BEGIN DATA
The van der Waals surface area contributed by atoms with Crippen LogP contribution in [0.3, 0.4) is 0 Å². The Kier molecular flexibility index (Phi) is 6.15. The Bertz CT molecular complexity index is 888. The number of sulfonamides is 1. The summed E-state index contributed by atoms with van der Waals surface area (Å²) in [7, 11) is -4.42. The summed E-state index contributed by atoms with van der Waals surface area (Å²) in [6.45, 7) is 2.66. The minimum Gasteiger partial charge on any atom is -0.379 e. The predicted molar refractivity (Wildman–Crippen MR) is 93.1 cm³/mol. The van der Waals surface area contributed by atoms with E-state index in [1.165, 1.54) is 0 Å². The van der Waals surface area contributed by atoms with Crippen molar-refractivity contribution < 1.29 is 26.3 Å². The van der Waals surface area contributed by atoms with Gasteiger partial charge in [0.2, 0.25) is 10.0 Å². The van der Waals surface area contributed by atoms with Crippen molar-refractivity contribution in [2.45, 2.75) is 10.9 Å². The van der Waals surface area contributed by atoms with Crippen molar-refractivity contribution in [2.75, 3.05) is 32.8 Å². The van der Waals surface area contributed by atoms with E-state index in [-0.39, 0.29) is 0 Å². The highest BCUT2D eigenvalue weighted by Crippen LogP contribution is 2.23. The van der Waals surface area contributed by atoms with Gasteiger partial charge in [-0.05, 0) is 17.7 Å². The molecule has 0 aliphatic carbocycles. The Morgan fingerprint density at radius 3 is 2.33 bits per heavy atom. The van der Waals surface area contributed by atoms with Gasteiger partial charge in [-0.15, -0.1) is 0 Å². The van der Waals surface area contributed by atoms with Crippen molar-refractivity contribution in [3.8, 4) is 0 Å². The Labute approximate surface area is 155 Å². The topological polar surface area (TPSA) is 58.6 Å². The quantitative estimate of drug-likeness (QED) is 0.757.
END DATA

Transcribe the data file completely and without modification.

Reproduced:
The van der Waals surface area contributed by atoms with Crippen LogP contribution in [0.3, 0.4) is 0 Å². The Kier molecular flexibility index (Phi) is 6.15. The Bertz CT molecular complexity index is 888. The number of sulfonamides is 1. The summed E-state index contributed by atoms with van der Waals surface area (Å²) in [7, 11) is -4.42. The summed E-state index contributed by atoms with van der Waals surface area (Å²) in [6.45, 7) is 2.66. The minimum Gasteiger partial charge on any atom is -0.379 e. The predicted molar refractivity (Wildman–Crippen MR) is 93.1 cm³/mol. The van der Waals surface area contributed by atoms with E-state index in [1.165, 1.54) is 0 Å². The van der Waals surface area contributed by atoms with Crippen molar-refractivity contribution < 1.29 is 26.3 Å². The van der Waals surface area contributed by atoms with Gasteiger partial charge in [0.2, 0.25) is 10.0 Å². The van der Waals surface area contributed by atoms with Crippen molar-refractivity contribution in [2.45, 2.75) is 10.9 Å². The van der Waals surface area contributed by atoms with Crippen molar-refractivity contribution in [2.75, 3.05) is 32.8 Å². The van der Waals surface area contributed by atoms with E-state index in [-0.39, 0.29) is 0 Å². The highest BCUT2D eigenvalue weighted by Crippen LogP contribution is 2.23. The van der Waals surface area contributed by atoms with Gasteiger partial charge in [-0.05, 0) is 17.7 Å². The molecule has 0 aliphatic carbocycles. The Morgan fingerprint density at radius 3 is 2.33 bits per heavy atom. The van der Waals surface area contributed by atoms with Gasteiger partial charge in [-0.15, -0.1) is 0 Å². The van der Waals surface area contributed by atoms with Crippen molar-refractivity contribution in [3.8, 4) is 0 Å². The Labute approximate surface area is 155 Å². The topological polar surface area (TPSA) is 58.6 Å². The quantitative estimate of drug-likeness (QED) is 0.757.